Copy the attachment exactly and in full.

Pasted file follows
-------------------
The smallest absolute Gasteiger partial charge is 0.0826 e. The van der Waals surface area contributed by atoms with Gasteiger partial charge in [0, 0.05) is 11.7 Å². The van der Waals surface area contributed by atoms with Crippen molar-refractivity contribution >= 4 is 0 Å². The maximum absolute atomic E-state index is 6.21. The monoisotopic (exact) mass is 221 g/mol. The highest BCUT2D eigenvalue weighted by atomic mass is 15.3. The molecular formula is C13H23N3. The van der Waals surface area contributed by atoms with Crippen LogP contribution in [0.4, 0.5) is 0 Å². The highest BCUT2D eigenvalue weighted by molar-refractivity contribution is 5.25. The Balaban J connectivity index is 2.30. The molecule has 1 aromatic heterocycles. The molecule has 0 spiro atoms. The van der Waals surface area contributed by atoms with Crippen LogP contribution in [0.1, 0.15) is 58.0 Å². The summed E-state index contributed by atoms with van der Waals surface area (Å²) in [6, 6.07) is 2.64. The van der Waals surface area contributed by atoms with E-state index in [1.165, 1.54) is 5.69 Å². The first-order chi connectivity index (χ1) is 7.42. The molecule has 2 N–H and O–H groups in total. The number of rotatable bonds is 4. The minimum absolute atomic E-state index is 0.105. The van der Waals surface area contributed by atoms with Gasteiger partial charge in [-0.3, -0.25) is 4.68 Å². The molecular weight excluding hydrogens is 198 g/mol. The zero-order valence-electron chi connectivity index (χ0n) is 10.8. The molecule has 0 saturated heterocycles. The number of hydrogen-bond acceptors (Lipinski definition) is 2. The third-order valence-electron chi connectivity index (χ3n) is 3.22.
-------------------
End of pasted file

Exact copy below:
The smallest absolute Gasteiger partial charge is 0.0826 e. The van der Waals surface area contributed by atoms with Gasteiger partial charge in [0, 0.05) is 11.7 Å². The van der Waals surface area contributed by atoms with Crippen molar-refractivity contribution >= 4 is 0 Å². The maximum absolute atomic E-state index is 6.21. The monoisotopic (exact) mass is 221 g/mol. The highest BCUT2D eigenvalue weighted by atomic mass is 15.3. The molecular formula is C13H23N3. The van der Waals surface area contributed by atoms with Crippen LogP contribution in [0.4, 0.5) is 0 Å². The highest BCUT2D eigenvalue weighted by molar-refractivity contribution is 5.25. The Balaban J connectivity index is 2.30. The molecule has 1 aromatic heterocycles. The molecule has 0 spiro atoms. The van der Waals surface area contributed by atoms with Crippen LogP contribution in [0.1, 0.15) is 58.0 Å². The summed E-state index contributed by atoms with van der Waals surface area (Å²) in [6, 6.07) is 2.64. The van der Waals surface area contributed by atoms with E-state index in [1.165, 1.54) is 5.69 Å². The first-order chi connectivity index (χ1) is 7.42. The molecule has 2 N–H and O–H groups in total. The number of rotatable bonds is 4. The minimum absolute atomic E-state index is 0.105. The van der Waals surface area contributed by atoms with Gasteiger partial charge in [-0.3, -0.25) is 4.68 Å². The molecular weight excluding hydrogens is 198 g/mol. The zero-order valence-electron chi connectivity index (χ0n) is 10.8. The molecule has 0 saturated heterocycles. The number of hydrogen-bond acceptors (Lipinski definition) is 2. The third-order valence-electron chi connectivity index (χ3n) is 3.22.